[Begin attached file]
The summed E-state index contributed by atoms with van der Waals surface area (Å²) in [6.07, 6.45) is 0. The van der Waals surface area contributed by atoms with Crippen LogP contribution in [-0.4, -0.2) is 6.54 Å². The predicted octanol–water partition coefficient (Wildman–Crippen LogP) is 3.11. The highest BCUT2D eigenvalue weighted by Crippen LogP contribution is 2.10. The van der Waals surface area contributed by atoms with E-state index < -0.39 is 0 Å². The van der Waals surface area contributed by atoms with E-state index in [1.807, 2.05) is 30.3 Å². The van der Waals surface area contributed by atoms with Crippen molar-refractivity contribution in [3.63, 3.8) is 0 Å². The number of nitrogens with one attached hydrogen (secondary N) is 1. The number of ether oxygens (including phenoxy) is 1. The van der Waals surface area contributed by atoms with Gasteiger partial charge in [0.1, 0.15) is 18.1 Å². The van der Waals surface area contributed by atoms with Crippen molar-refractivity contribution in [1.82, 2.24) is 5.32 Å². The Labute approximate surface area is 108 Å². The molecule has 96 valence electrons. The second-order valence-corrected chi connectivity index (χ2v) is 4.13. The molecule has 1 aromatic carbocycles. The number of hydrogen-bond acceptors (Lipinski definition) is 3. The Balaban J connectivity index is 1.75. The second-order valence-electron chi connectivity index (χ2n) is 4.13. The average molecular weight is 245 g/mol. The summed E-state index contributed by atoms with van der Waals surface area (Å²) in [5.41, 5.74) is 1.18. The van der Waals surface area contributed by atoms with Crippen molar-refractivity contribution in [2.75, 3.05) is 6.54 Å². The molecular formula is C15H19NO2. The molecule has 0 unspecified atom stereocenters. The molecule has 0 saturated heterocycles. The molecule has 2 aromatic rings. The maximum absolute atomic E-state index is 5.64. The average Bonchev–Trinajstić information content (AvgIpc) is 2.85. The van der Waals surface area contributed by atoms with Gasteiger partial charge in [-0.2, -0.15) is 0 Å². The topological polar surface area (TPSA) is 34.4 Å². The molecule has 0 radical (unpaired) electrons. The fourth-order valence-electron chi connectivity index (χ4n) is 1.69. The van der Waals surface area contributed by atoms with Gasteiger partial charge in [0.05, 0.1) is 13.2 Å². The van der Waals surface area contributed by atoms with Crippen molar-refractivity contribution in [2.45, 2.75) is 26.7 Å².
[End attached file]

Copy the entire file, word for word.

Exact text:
The summed E-state index contributed by atoms with van der Waals surface area (Å²) in [6.07, 6.45) is 0. The van der Waals surface area contributed by atoms with Crippen LogP contribution in [-0.4, -0.2) is 6.54 Å². The predicted octanol–water partition coefficient (Wildman–Crippen LogP) is 3.11. The highest BCUT2D eigenvalue weighted by Crippen LogP contribution is 2.10. The van der Waals surface area contributed by atoms with E-state index < -0.39 is 0 Å². The van der Waals surface area contributed by atoms with E-state index in [1.807, 2.05) is 30.3 Å². The van der Waals surface area contributed by atoms with Crippen molar-refractivity contribution in [3.63, 3.8) is 0 Å². The number of nitrogens with one attached hydrogen (secondary N) is 1. The number of ether oxygens (including phenoxy) is 1. The van der Waals surface area contributed by atoms with Gasteiger partial charge in [0.1, 0.15) is 18.1 Å². The van der Waals surface area contributed by atoms with Crippen molar-refractivity contribution in [1.82, 2.24) is 5.32 Å². The Labute approximate surface area is 108 Å². The molecule has 96 valence electrons. The second-order valence-corrected chi connectivity index (χ2v) is 4.13. The molecule has 1 aromatic carbocycles. The number of hydrogen-bond acceptors (Lipinski definition) is 3. The Balaban J connectivity index is 1.75. The second-order valence-electron chi connectivity index (χ2n) is 4.13. The average molecular weight is 245 g/mol. The summed E-state index contributed by atoms with van der Waals surface area (Å²) in [5.41, 5.74) is 1.18. The van der Waals surface area contributed by atoms with Crippen molar-refractivity contribution in [2.75, 3.05) is 6.54 Å². The molecular formula is C15H19NO2. The molecule has 0 unspecified atom stereocenters. The molecule has 0 saturated heterocycles. The molecule has 2 aromatic rings. The maximum absolute atomic E-state index is 5.64. The average Bonchev–Trinajstić information content (AvgIpc) is 2.85. The van der Waals surface area contributed by atoms with Gasteiger partial charge in [-0.2, -0.15) is 0 Å². The topological polar surface area (TPSA) is 34.4 Å². The molecule has 0 radical (unpaired) electrons. The fourth-order valence-electron chi connectivity index (χ4n) is 1.69. The van der Waals surface area contributed by atoms with Gasteiger partial charge in [0.05, 0.1) is 13.2 Å². The van der Waals surface area contributed by atoms with Crippen molar-refractivity contribution in [2.45, 2.75) is 26.7 Å².